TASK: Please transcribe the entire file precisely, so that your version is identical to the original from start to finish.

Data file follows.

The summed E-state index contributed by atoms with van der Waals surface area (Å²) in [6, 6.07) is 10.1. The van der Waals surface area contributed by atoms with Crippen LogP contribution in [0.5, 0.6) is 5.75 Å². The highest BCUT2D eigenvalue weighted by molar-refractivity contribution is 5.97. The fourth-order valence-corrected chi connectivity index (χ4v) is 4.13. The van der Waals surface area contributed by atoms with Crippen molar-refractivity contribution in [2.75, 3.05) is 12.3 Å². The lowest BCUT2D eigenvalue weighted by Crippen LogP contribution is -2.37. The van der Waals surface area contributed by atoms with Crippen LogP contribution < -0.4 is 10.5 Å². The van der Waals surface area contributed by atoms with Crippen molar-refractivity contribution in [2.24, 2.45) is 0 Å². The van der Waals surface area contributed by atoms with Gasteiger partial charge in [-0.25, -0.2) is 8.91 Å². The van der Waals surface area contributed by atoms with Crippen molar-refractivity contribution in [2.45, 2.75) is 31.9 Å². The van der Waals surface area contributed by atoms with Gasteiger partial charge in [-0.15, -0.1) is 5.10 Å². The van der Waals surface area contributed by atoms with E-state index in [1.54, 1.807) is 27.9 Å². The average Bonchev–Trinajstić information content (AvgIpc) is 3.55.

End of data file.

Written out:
The summed E-state index contributed by atoms with van der Waals surface area (Å²) in [6, 6.07) is 10.1. The van der Waals surface area contributed by atoms with Crippen LogP contribution in [0.5, 0.6) is 5.75 Å². The highest BCUT2D eigenvalue weighted by molar-refractivity contribution is 5.97. The fourth-order valence-corrected chi connectivity index (χ4v) is 4.13. The van der Waals surface area contributed by atoms with Crippen molar-refractivity contribution in [2.75, 3.05) is 12.3 Å². The lowest BCUT2D eigenvalue weighted by Crippen LogP contribution is -2.37. The van der Waals surface area contributed by atoms with Crippen LogP contribution < -0.4 is 10.5 Å². The van der Waals surface area contributed by atoms with Crippen molar-refractivity contribution in [2.24, 2.45) is 0 Å². The van der Waals surface area contributed by atoms with Gasteiger partial charge in [-0.25, -0.2) is 8.91 Å². The van der Waals surface area contributed by atoms with Crippen molar-refractivity contribution in [2.45, 2.75) is 31.9 Å². The van der Waals surface area contributed by atoms with Gasteiger partial charge in [-0.15, -0.1) is 5.10 Å². The van der Waals surface area contributed by atoms with E-state index in [1.54, 1.807) is 27.9 Å². The average Bonchev–Trinajstić information content (AvgIpc) is 3.55.